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Spurs-Thunder clash good as it gets


It doesn’t get more captivating than the invincible Spurs vs. the near-impregnable Thunder.

Had the Bosh-less Heat not vividly reversed their 1-2 fade against the Pacers, the winner of this Sumo Series would be crowned champion and the Finals would be cheapened to a formality.

As things stand, I just hope the series spins into infinity and I live long enough to witness it all.

So many weighty questions are weighing us down, most which don’t figure to be forthcoming in any shapely form until the Spurs and Thunder have scarred for four rounds, twice on each other’s forbidden corners.

Has Scott Brooks spent enough time studying at mountain top monasteries not to be outwitted by meritorious monk Gregg Popovich?

Has he thought about shortening his coaching staff’s rotation?

Will the Spurs’ Twinkie filling competition in 19 successive successes have them unrehearsed for the deafening, disorienting clap of the (8-2 in playoffs) Thunder?

Or will precision, priors, precepts and poetry in motion supersede percussion and uncontrollable drive prey?

How will both teams respond to being sufficiently challenged?

Are they capable of cranking it up another plateau against a team much better than anything they’ve faced so far?

Will Kawhi Leonard live in foul trouble attempting to contain Kevin Durant or will the exceptionally composed rookie make it harder than usual for the compulsive scorer to get off?

Speed bump Danny Green has gained a reputation for slowing down point guards with his length and liquidity, but not even airport screeners have been able to decelerate Russell Westbrook’s flight plan.

Can North Babylon’s Green and Leonard go into the lab and throw something — anything — on the Bunsen burner?

Can Manu Ginobili get the better of clone James Harden or vice versa?

Who cares?

Their matchup alone is worth the price of admission. Especially since showing up means not being subjected to the convoluted, forced stances of television analysts Jeff Van Gundy and/or the non-stop unadulterated tedium of Steve Kerr and Reggie Miller.

Every dime-store dullard knows what great coaches do at this level; they concoct a formula to eradicate the opposition’s best player or highest scorer.

Is there any conceivable plan Popovich can devise to neutralize one of the Thunder’s hallowed threesome?

If so, is one enough to make a difference?

How many late calls will the refs give Tim Duncan, the league-leader in that category?

The Big Fundamental (with all due respect to Parker is the Spurs’ true MVP; where would they be without either? You be the judge on who they would miss) most averaged 21 points and 9.3 points while shooting nearly 60 percent against the Clip-Ons.

The likes of Serge Ibaka, Kendrick Perkins, Nick Collison and, to a lesser extent, Nazr Mohammed need to do what the bigs of the Jazz and the Clippers could not . . . brake the first wave of Duncan and the second coming of Boris Diaw, who supplanted starter DeJuan Blair soon after removing Charlotte’s morgue slab.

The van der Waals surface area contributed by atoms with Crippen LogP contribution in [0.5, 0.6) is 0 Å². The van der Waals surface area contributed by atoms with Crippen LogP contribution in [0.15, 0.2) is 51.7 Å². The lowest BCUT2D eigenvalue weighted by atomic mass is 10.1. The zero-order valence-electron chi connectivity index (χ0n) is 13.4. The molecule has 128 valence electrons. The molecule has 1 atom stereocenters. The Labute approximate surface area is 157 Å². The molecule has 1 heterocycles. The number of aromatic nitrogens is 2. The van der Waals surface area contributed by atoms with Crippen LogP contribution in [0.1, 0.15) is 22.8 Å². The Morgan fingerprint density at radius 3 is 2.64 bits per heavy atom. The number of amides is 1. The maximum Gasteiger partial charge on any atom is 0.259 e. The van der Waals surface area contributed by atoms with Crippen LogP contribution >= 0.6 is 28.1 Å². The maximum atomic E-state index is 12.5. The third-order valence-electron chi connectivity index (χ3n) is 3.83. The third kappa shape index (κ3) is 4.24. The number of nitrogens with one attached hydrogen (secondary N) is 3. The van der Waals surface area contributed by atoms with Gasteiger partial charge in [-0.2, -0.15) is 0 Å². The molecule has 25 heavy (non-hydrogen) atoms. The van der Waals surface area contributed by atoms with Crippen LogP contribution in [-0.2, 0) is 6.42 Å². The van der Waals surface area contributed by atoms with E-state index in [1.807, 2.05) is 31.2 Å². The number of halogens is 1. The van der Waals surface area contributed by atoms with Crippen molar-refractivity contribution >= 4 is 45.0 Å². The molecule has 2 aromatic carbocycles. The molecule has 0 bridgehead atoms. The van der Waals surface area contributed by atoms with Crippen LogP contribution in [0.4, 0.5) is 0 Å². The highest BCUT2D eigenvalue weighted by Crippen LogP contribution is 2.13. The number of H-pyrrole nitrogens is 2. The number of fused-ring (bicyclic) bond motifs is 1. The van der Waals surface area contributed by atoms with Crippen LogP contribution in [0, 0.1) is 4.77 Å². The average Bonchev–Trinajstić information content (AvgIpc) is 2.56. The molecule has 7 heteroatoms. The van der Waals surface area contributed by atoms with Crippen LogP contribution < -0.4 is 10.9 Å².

Much to the chagrin of practicing basketball purists, Diaw has contributed 6.5 points, 5.5 rebounds and intelligent passing in the playoffs while hitting 53 percent from the field.

Thanks to heady ball distribution by Duncan and Diaw, a large part of the Spurs’ accomplishment down low is their obnoxious effectiveness from the Great Beyond.

San Antonio hit better than 42 percent of its 3-point tosses in the first two rounds, spreading the floor show like no other team.

What does Our Mr. Brooks possibly have in mind to shut down that phase of the Spurs’ attack?

For all the props Popovich is getting throughout this second season as he goes for a fifth ring, here’s one thing that’s off the table . . . no Hack-a-Reggie Evans in this bunch, if needed, to get back into a game . . . as long as Perkins inbounds. Oklahoma City is shooting 84 percent from the stripe.

Any other questions?

Oh, yeah. At the end of the series, how many people within the San Antonio front office will be hired to command authority positions on other teams?

Will Popovich say anything remotely worth repeating during those greatly anticipated between-quarter nitwork coaching conversations?

Will Magic Johnson ever inadvertently say anything worth re-tweeting?

This just in: ESPN claims Shaquille O’Neal is interested in being Mitt Romney’s wing man.

Tweet from Steve Kerr: “If I need a coach, I’m getting on the phone with Stan Van Gundy. He’s one of the best in the league.”

This from the former Suns GM, who hired Terry Porter after an exhaustive interview process and fired him several months later.

In view of how the Lakers lost, as well as Kyle Lowry’s incompatibility remarks regarding Kevin McHale, the moment restricted free agent Goran Dragic re-ups — a must signing by the Rockets — we may very well see Pau Gasol ($19 million) again headed to Houston, only this time for Luis Scola ($9.4 million), Lowry ($5.75 million) and perhaps Patrick Patterson ($2.096 million).

Gasol’s talents haven’t deteriorated; they’re just not utilized.

Peter Vecsey covers the NBA for the New York Post.